Bemba bribery trial largely behind closed doors

29 October 2015 by Tjitske Lingsma, The Hague (The Netherlands)
Jean-Pierre Bemba at the start of his bribery trial at the ICC (Photo: Flickr/ICC-CPI)
Image caption: 
Jean-Pierre Bemba at the start of his bribery trial at the ICC (Photo: Flickr/ICC-CPI)

The first trial for offences against the administration of justice is a testing ground for the International Criminal Court (ICC) but has been hard to follow. Since its start last month, crucial proceedings in the case against Congolese suspect Jean-Pierre Bemba Gombo, two of his lawyers and two others for allegedly bribing witnesses have taken place behind closed doors.

With no less than five suspects in the dock, the courtroom is packed. Bemba and his lawyers sit in the back rows. In front of them are Bemba’s former lead counsel, Aimé Kilolo Musamba, former case manager, Jean-Jacques Mangenda Kabongo, long-time confidant Fidèle Babala Wandu and pointman Narcisse Arido. The five are charged with offences against the administration of justice, making this the ICC’s first trial for violations of Article 70 of the Rome Statute [IJT-159], which regulates what constitutes such offences

Tags: 

Want to read more?

If you subscribe to a free membership, you can read this article and explore our full archive, dating back to 1997.

Subscribe now

Related articles

article
19 February 2007 by Laetitia Grotti

One year ago on January 6, 2006, the 17 members of Morocco's Equity and Reconciliation Commission (IER) were closing up shop after submitting their final report to King Mohammed VI. The Moroccan truth commission had received a flood of compliments from the international community praising the recommendations in its report, especially those advocating legislative and constitutional reforms. One year later, however, the results have been rather mixed.

article
11 September 2006 by our correspondent in Arusha

After having tried high-ranking officers, ministers, businessmen, priests, journalists, local officials and militiamen, the International Criminal Tribunal for Rwanda (ICTR) is in uncharted waters. On September 11, the most famous rwandese troubadour of his generation will stand trial for genocide.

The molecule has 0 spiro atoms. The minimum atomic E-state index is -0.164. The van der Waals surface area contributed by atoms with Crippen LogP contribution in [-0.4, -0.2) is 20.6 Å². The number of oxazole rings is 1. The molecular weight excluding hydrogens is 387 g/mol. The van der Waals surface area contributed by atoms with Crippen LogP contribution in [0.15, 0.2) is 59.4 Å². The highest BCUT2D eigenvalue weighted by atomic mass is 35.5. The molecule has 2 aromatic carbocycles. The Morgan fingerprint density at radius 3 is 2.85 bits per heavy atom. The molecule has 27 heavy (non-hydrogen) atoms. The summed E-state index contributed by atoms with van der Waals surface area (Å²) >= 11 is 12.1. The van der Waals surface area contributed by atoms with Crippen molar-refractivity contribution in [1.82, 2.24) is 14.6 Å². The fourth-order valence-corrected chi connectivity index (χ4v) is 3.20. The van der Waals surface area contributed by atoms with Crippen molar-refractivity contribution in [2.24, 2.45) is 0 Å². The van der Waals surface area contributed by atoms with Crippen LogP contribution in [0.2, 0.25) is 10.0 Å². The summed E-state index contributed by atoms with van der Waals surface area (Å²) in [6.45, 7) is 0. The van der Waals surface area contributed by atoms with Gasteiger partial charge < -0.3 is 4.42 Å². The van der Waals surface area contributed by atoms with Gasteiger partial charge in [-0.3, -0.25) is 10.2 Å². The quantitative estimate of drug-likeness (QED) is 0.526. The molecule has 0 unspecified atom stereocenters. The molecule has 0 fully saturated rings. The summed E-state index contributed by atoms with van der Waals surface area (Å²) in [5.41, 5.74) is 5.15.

article
23 October 2006 by Christine Chaumeau

China is keeping a polite distance from international criminal justice. Beijing is hardly disinterested, but China does want to make sure that these new global mechanisms are not going to infringe upon its sovereignty by delving into particularly sensitive cases such as Tibet. 

article
United Nations Operation in Burundi disarms rebel forces in Mbanda in February 2005 (Photo: Flickr/UN Photo/Martine Perret)
03 June 2015 by Janet H. Anderson, The Hague (The Netherlands)

Over the last month, Burundi has hit the headlines as the president put himself forward to be elected for a controversial third term, resulting in street protests, thousands of refugees who fled instability and an attempted coup. Behind the issues of elections and constitutionalism are also those of justice following Burundi’s long-running civil war. The international community supported an intensive process of negotiation and the signing of the Arusha Accord in 2000. But in the decade and a half since, its provisions on justice have been debated though never fully implemented.

article
06 November 2006 by Pierre Hazan

France's attitude towards international criminal justice is marked by ambiguity. Paris subscribes to a vision of the world in which international humanitarian law is considered a way to curb violence against civilian populations, but at the same time it is wary of an unchecked judicial system that could end up prosecuting French soldiers engaged in areas where it has old and deep-rooted interests.